Artificial zero calorie sweeteners
Ok so this brings us to all the artificial sweeteners (Sweet’N Low, Equal, Splenda, etc) I won’t spend much time here because the research is conflicting. In rat models a lot of these sweeteners induced cancers, fertility issues, diabetes and overall health issues, but it is very difficult to recreate these studies with humans. This means that there is not much proving that these sweeteners are dangerous but that may only be because studying aspects of human diet is a very tricky thing. In this department I would rather be safe than sorry. Honestly, my opinion is stay clear! If you have blood sugar issues stick with Stevia, but as I will explain below, stevia is not without its risks so don’t get too carried away.

Sugar Alcohols
If you are reading labels and you see xylitol or sorbitol, these are sugar alcohols. They are low calorie sweeteners that do not seem to affect blood sugar levels, so this is a good alternative for diabetics and anyone else who is concerned with their blood sugar levels. If these are consumed at a high level you may experience some digestive issues however, so again, don’t go nuts pounding back tons of drinks sweetened with xylitol thinking you are invincible. Your bowels will remind you that you are not! Not as many studies have been performed with sugar alcohols to determine if they confuse the body like other low calorie sweeteners but it is generally thought that since they are not as sweet as some of the others, that the reward/lack of suppression cycle that I will talk about next may not occur. Jury is still out though so keep that in mind.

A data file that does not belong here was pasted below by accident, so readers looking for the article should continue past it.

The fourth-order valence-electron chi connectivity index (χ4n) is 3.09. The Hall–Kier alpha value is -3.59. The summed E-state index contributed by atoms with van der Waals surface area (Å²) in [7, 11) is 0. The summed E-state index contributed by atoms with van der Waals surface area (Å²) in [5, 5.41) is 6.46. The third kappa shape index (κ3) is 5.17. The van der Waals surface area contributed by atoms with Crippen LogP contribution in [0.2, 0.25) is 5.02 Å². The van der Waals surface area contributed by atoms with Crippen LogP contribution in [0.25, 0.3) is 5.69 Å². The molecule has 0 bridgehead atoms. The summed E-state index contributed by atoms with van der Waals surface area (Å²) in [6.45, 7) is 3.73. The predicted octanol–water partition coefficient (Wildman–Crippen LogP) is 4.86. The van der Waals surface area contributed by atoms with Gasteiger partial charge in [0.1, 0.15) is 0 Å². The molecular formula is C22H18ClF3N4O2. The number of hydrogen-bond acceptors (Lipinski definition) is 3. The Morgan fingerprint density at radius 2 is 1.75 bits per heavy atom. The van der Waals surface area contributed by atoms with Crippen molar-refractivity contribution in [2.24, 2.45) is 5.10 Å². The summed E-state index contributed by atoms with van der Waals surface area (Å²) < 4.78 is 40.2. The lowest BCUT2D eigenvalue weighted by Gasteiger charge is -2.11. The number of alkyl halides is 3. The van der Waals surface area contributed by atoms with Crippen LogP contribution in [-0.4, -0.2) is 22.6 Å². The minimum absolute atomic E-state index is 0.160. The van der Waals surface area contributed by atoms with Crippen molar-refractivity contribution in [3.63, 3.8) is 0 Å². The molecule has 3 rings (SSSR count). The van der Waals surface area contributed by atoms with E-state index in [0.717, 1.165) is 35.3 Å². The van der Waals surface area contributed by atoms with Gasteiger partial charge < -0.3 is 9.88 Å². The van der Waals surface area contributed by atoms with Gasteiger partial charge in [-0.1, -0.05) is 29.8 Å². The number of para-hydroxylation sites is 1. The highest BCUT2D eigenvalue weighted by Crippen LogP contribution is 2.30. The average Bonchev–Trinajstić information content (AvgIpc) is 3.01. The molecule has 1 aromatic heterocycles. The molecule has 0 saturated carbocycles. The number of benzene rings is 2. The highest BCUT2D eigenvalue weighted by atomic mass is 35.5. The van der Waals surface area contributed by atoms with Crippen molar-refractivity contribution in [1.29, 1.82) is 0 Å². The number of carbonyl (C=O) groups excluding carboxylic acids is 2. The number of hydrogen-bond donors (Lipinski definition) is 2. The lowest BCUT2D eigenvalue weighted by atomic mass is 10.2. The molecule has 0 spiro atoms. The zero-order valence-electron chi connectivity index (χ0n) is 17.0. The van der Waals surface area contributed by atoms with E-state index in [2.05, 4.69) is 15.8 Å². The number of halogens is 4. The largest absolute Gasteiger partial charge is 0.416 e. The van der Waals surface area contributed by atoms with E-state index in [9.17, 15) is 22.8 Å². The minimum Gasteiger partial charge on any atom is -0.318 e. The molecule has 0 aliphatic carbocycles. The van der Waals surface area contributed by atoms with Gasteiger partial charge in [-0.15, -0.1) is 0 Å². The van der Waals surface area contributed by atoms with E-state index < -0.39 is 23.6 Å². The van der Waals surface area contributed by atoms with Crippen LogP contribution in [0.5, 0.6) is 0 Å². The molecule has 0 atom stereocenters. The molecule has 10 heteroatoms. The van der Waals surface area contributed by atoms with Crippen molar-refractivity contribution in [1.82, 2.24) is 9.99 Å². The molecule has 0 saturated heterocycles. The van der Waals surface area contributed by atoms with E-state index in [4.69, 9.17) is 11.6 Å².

Low/No Calorie Sweeteners
While Stevia does seem to be the best option for anyone with blood sugar issues, low to no calorie sweeteners can confuse your body. The following goes for all the artificial sweeteners as well. Going back to our more primitive days when we had to hunt and food was scarce, ensuring adequate calorie intake was vital to our existence. Our bodies have adapted to associate sweet taste with calorie dense foods. That happy feeling you get when you eat something sweet is related to dopamine. This is literally our body saying “hey, yea, that’s sweet so surely it will have tons of energy for us to use, so go ahead eat it and I'm going to reward you with happy feelings so that you will want to eat it again.” There is also an appetite regulating hormone called leptin that gets released that tells your body it’s full when enough calories have been consumed. So if you trigger both these to be released and actually do not consume a good amount of calories, your reward centers in your brain keep going off without your appetite ever being suppressed. You can actually trigger carbohydrate/sugar cravings to satisfy the calorie confusion your body is experiencing. This can set you up for overeating and obesity!!

Moral of the story here is that low amounts of sugar/sweeteners are fine, but sugar is hidden in all types of food, making it difficult to keep your levels low. Moderate to high levels of sugar have been shown time and time again, through research studies, to be detrimental to your health. Start reading labels to see what type and quantity of sweetener is present. Try monitoring it for a day or two. See what you find out. If you don't mind sharing, I would love to know what you learn. Also, if you have any questions you can always email me at

For more pictures and updates, go to my Facebook Page.

Center for Chiropractic & Wellness   |   8300 Health Park, Suite 133 Raleigh, NC 27615    |    Phone: (919)845-3280    |   Fax: (919)845-3276